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Circular Economy

What are the benefits for Europe?

If the overall benefits of circular economy are translated into concrete scenarios for Europe some interesting figures are provided.

In Europe, much waste is produced, and of the materials which are available relatively little value is used before they are discarded. New technologies and innovations can still partially improve efficiency, but their benefits are limited by the dependency on local government support and the risk of rebound effect. Ellen MacArthur Foundation, 2015b, p. 13

The real solution would be found in integrating technological innovation in European industries, in such a way that it maximizes the value that can be created per resource, by applying the principles of the circular economy. To increase the EU’s circularity, it is necessary to proceed on renewable energy, to apply eco-design radiaclly and to counteract the growth in materials stocks in society (for example, old mobile phones remain for years in the drawer, rather than taken back for reuse)Haas, Krausmann, Wiedenhofer, & Heinz. 2015

The circular economy has a lot to offer. The Ellen MacArthur Foundation has a large-scale investigation into the application of Circular Principles on three sectors in Europe (Construction, Food and mobility) compared to continuing the current line of development. This indicated that, within certain assumptions and the successful application of innovations, there are great opportunities for Europe in the economic field, for the environment and for the growth of employment (See figure 1).Ellen MacArthur Foundation, 2015b, p. 35

Economic benefits

By retrieving more value from less material and yet being able to provide adequate service to everyone, over € 1.8 trillion can be saved annually from 2030. This is a saving of 32% on primary materials (0.6 billion), lower costs of negative side effects (0.5 billion), and other cost savings (0.7 billion). The model of the Ellen MacArthur Foundation predicted that profits will only increase up until 2050.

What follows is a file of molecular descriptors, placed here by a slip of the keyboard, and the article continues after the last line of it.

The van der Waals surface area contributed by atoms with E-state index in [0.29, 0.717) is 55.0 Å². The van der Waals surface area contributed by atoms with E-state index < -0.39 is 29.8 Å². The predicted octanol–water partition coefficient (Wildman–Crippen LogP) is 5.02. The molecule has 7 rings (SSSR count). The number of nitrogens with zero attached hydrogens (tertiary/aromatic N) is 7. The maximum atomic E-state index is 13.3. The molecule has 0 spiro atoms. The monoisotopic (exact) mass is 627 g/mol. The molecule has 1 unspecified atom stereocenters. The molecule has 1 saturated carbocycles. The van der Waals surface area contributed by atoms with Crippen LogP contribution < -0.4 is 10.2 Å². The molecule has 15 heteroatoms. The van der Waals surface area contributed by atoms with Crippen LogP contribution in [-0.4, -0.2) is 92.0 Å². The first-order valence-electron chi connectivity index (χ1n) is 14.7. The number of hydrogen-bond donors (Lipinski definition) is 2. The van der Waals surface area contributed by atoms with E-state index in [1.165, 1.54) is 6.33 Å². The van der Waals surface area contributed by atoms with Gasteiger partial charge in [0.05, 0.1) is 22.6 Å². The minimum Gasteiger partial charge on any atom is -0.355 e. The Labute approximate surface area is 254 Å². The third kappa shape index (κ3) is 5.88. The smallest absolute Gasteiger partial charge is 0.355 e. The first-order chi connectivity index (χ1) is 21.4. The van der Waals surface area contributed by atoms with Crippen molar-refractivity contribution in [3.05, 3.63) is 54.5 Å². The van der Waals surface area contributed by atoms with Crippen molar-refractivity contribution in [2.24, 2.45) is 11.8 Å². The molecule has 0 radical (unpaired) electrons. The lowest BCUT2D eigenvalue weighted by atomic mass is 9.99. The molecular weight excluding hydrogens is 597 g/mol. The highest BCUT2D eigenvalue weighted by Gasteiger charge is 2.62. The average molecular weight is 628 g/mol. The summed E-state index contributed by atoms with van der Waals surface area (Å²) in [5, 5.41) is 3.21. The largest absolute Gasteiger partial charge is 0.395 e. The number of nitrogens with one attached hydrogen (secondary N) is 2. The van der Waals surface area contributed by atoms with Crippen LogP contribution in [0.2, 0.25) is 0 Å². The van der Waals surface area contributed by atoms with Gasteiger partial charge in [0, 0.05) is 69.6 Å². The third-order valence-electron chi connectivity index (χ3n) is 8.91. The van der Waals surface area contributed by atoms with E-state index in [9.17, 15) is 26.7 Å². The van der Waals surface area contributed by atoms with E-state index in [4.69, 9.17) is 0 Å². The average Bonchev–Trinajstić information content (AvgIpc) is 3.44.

These cost savings and new business models ensure that GDP increases compared to the increase calculated for following business as usual, with 11% in 2030 and over 27% in 2050. Ellen MacArthur Foundation, 2015b, pp. 14, 32 -34

Based on a literature study, the Ellen MacArthure Foundation has concluded that circular economy has a positive effect on employment in Europe. This is mainly due to an expected increase in consumption because it is expected that prices will fall. In addition, employment is often associated with competition and innovation in the market, something which is expected to increase in the circular economy. Ellen MacArthur Foundation, 2015b, p. 36

Environmental benefits

According to the study of the Ellen MacArthur Foundation applying the principles of the circular economy in the construction, food and mobility sector, CO2 emissions will be reducedby 48% in 2030 and even 83% by 2050%, compared to the CO2 emissions in those years when the current model is maintained.

This researchwas based on ideal scenarios for the circular economy, such as:

  • Minimization of the use of fossil fuels
  • Optimal usage scenarios for transport
  • Completely eliminating fertilizer use, restoring nutrient cycle.

As a result, the use of metal and concrete for the construction and transport, fossil fuels, land use, chemical fertilizers, water, pesticides, will decrease.

By optimizing the construction, food and mobility sectors, infrastructure can be replaced by green areas and housing, thus increasing the livability of cities and improving air quality. Ellen MacArthur Foundation, 2015b, pp. 34-35


fig. 1: Differences between the current and a circular scenario in Europe Ellen MacArthur Foundation, 2015b